Bluebird Update June 7, 2012

Four bluebird hatchlings at the Train Tunnel nest box (TT – 6/5/12).

The noise and movement created by my opening the nest box stimulated at least one of the nestlings in the box at the Train Tunnel to open up and ready itself for a tasty morsel of food. Sorry little bluebird, it’s only me and not your parents that caused the fuss.

This nest seems to be doing fine, no problems with moisture and the birds all look healthy.

The nest in the flower meadow at the Take Off in Catch the Wind still has no activity after apparently loosing it occupants a few weeks ago to a rat snake (my best guess).

Landscape Tech, Jose Lopez inspects the nest box for occupants (Take Off – 6/5/12).

The flower meadow nest box will be cleaned out this week in hopes that another pair of birds will use it for nesting.

The Sail Boat Pond nest box still has no occupants. The ants have again moved out. Leaving the side of the nest box open for several days clears out the ants, but will they come back after closing the box again? We’ll see what happens next week.

Still no takers at the Amphimeadow nest box.

Last week I reported that the nest box next to the Picnic Dome had a nest inside, but no eggs. The female has been busy. She apparently laid all of her eggs since last Tuesday (5/29) and is now incubating.

Good work by the female in laying all of her eggs and sitting tight when I opened the nest box (Picnic Dome – 6/5/12).

I don’t know how many eggs she’s sitting on since she wouldn’t move when I opened the side of the box to peek in. I didn’t want to stress her unduly so I took a photo, quickly shut the box, and went on my way.

The Butterfly House nest box also has a sitting female (6/5/12).

Also sitting on eggs is the female that resides at the Butterfly House nest box. We know how many eggs she’s incubating. Last week’s inspection of the box revealed five blue eggs.

We now have three empty nest boxes, the Take Off site, the Sail Boat Pond nest, and the Amphimeadow nest box. We have two bluebirds sitting on 5 plus eggs at the Picnic Dome and the Butterfly House (don’t know how many eggs are in the Picnic Dome nest), and there are four brand spankin’ new bluebirds in the Train Tunnel nest.

I’m going to make a guess that there are four eggs in the Picnic Dome nest. If I’m right, than we now have 9 incubating eggs and four nestlings in three active nests as this goes to press!

Till next time….

2 responses to Bluebird Update June 7, 2012

  1. Avatar
    Wendy says:

    Greg, found this in Wikipedia, and it enhanced my appreciation of bluebirds and your efforts in preserving them:

    “By the 1970s, bluebird numbers had declined by estimates ranging to 70% due to unsuccessful competition with house sparrows and starlings, both introduced species, for nesting cavities, coupled with a decline in habitat. However, in late 2005 Cornell University’s Laboratory of Ornithology reported bluebird sightings across the southern U.S. as part of its yearly Backyard Bird Count, a strong indication of the bluebird’s return to the region. This upsurge can largely be attributed to a movement of volunteers establishing and maintaining bluebird trails.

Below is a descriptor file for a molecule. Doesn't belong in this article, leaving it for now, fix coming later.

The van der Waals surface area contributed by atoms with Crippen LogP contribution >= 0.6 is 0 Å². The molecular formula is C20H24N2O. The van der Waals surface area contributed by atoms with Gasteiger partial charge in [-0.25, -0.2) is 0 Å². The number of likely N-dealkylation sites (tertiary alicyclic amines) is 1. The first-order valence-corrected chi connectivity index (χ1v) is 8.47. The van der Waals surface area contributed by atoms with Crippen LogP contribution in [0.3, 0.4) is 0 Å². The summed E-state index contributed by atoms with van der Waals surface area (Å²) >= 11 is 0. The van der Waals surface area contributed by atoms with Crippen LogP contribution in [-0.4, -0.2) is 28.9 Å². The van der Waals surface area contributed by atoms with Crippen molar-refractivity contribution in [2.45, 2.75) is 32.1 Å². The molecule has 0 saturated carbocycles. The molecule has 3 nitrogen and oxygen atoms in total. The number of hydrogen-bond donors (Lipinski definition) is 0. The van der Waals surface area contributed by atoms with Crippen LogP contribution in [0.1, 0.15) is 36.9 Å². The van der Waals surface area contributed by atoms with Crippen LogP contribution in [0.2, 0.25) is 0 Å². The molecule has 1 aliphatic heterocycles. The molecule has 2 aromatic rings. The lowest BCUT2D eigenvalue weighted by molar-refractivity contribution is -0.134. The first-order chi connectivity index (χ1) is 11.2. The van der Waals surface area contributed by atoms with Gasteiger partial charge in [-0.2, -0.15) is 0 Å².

Of all the birds a gardener could choose to attract, the bluebird is the quintessential helpful garden bird. Gardeners go to extreme lengths to attract and keep them in the garden for their beneficial properties. Bluebirds are voracious insect consumers, quickly ridding a garden of insect pests.”

    • Greg Dodge
      Greg Dodge says:

      Don’t forget pesticide use. In fact, and I don’t have any hard data to back it up, but I’d bet pesticides played a bigger part in the decline than the introduced birds. Sure, around cities and towns House Sparrows and Starlings may have had a bigger impact on the bluebirds, out competing them for nest sites, but not out in the countryside.
      House Sparrows, European Starlings, and let’s include the Rock Dove, or Rock Pigeon (the familiar pigeon), are much maligned by birders and naturalists. But in my opinion, they’re filling a niche in towns and cities that probably no other bird can fill, or wants to fill. And, it was people who brought the birds (sparrows, starlings and pigeons) into this country in the first place, so it’s not really the birds’ fault, they’re simply doing what they need to do to survive. But that’s another subject…
      I would also check out this site for a history of bluebirds http://www.sialis.org/history.htm
      The first section is more or less bluebird trivia or pop culture, but a chronological history follows.
      From the URL notice http://www.sialis.org, Sialia sialis is the scientific name for Eastern Bluebird.

      Thanks,

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